Over the weekend, a Danish man attacked a free speech event and a synagogue hosting a bat mitzvah in Copenhagen, killing two and wounding five before being shot by police. The parallels with the Charlie Hebdo attacks in Paris, which targeted cartoonists who had drawn Muhammed and later a kosher supermarket, are obvious and chilling.
These mass shooters are far from alone in targeting Jews. For the past two decades, anti-Semitic violence has been on the rise worldwide. It's nothing like the 1930s, but the combination of a slow economy and the Arab-Israeli conflict have contributed to a surge in one of the world's oldest hatreds.
Anti-Semitism is on the rise worldwide, though America is a happy exception
The most comprehensive data on worldwide anti-Semitism comes from Tel Aviv University. Its Kantor Center for the Study of Modern European Jewry annually tallies official reports of anti-Semitic violence, death threats, and vandalism, which it publishes in an annual report. Since 1989, the earliest date covered by the Kantor Center data, there's been a clear and consistent rise in anti-Semitic violence.
Most of the violence was, unsurprisingly, recorded in places with high Jewish populations. A little over a fifth of the attacks the Kantor Center recorded in 2013, the last year covered by the data, took place in France, which houses the world's third-largest Jewish population after Israel and the United States.
Europe also has large Muslim immigrant populations, many of whom are poor and socially isolated. This "globalization of populations," according to Ohio State sociologist William Brustein, explains the recent upsurge in European anti-Semitic violence.
According to Kantor, this is the reason behind the near-doubling in anti-Semitic activities spike in 2009. Israel's December 2008 incursion into Gaza infuriated Arab and Muslim populations, many of whom turned to anti-Semitic violence in anger. This led to "unprecedented anti-Jewish activity worldwide," in the Kantor researchers' words. We saw reports of a similar upswing in European anti-Semitism during the 2014 Gaza war, so when the Kantor Center data for last year is released, there will likely be another surge in anti-Semitic violence.
So it makes sense that the US, where Muslim and Jewish communities are on much better terms, is a clear exception to the general trend. The Anti-Defamation League, which maintains its own database of domestic anti-Semitic incidents, has found a clear decline in domestic anti-Semitism since a peak in 1994.
Put together, these two databases tell us several important things about the Paris and Copenhagen shootings.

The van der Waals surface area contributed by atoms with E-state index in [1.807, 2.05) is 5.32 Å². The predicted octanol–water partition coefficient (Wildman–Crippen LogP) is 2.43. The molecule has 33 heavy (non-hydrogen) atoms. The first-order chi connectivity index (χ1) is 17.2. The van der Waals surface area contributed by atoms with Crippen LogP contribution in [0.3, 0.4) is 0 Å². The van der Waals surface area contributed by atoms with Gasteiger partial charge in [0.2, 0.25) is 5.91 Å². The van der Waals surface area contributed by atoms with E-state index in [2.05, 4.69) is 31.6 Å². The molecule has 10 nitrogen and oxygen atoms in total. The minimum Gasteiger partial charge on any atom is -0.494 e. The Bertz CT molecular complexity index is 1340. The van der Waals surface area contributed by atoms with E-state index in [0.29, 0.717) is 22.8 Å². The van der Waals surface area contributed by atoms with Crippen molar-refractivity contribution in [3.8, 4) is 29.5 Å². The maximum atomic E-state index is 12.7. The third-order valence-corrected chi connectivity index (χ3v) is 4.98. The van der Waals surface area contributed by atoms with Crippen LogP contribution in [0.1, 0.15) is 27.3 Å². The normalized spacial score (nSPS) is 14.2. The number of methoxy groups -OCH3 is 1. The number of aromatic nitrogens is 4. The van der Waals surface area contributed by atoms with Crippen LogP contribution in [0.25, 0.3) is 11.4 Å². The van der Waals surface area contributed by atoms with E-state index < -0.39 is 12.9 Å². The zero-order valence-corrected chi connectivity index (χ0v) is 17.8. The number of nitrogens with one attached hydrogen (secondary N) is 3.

Anti-Semitism is contagious
One important factor explaining the difference in trends between the US and Europe is that anti-Semitism appears to grow on itself. After one anti-Semitic attack, others become more likely. Those in turn inspire their own copycats, creating a vicious spiral.
In 2012, four Jews were murdered at a synagogue in Toulouse, France by an Islamist gunman who also killed three French soldiers. According to the Kantor Center, this triggered a 58 percent rise in anti-Semitic incidents in France over 2011. "It was the most violent year in France since 2004," the Kantor researchers write, "and its impact was felt in other countries as well, notably the UK."
Danish security official Jens Madsen told reporters that they were investigating whether the Copenhagen attack was "inspired by the events in Paris." If so, the Toulouse precedent starts to look even more ominous.
Anti-Semitism is still the 'socialism of fools'
People responsible for anti-Semitic violence often argue that Jews are secretly pulling the strings of the global economy. As a consequence, there's a longstanding theory that anti-Semitism rises when the economy plummets, leading more people to blame the Jews. The 19th century German Marxist August Bebel memorably called this "the socialism of fools." It fuels both anti-Semitic attacks and, equally ominously, anti-Semitic political movements.
Indeed, Europe's economic maladies appear to be coinciding with a rise of anti-Semitic political groups. Greece's Golden Dawn, a neo-Nazi party, won 18 seats in Greece's parliament after its financial crisis. Hungary's Jobbik, another anti-Semitic hard-right party, won 20 percent of the vote in an election last April.
Anti-Semitism isn't going away, but it's nowhere near as powerful as it once was
The clear increase in attacks against Jews worldwide suggests that anti-Semitism is not on the outs. While it's often assumed that anti-Semitic hate was discredited by the Holocaust, the evidence clearly suggests that's not the case. Anti-Semitism has made a comeback, particularly in the past decade. And the results, as we saw in Paris and Copenhagen, can be horrifying.
That being said, we're a long way from a new era of anti-Jewish persecution. According to Ohio State's Brustein, "The underlying roots and motivators [of anti-Semitism] have been eliminated or declined." Mainstream Christian doctrine is no longer anti-Semitic, fewer people believe anti-Semitic conspiracy theories, and Nazi-style racial hatred is no longer in power.
So, given the decline in the classical sources of anti-Semitism, Brustein doesn't "see what happened in the Overland Park area [a shooting that killed three at a Kansas City Jewish community center and retirement home in April 2014] as the beginnings of something bigger."
"It's always important to be vigilant," he says, "but let's keep the right perspective on all of this."
This piece was originally published in April 2014, after the Kansas City shooting. It's been updated to reflect recent events and new data.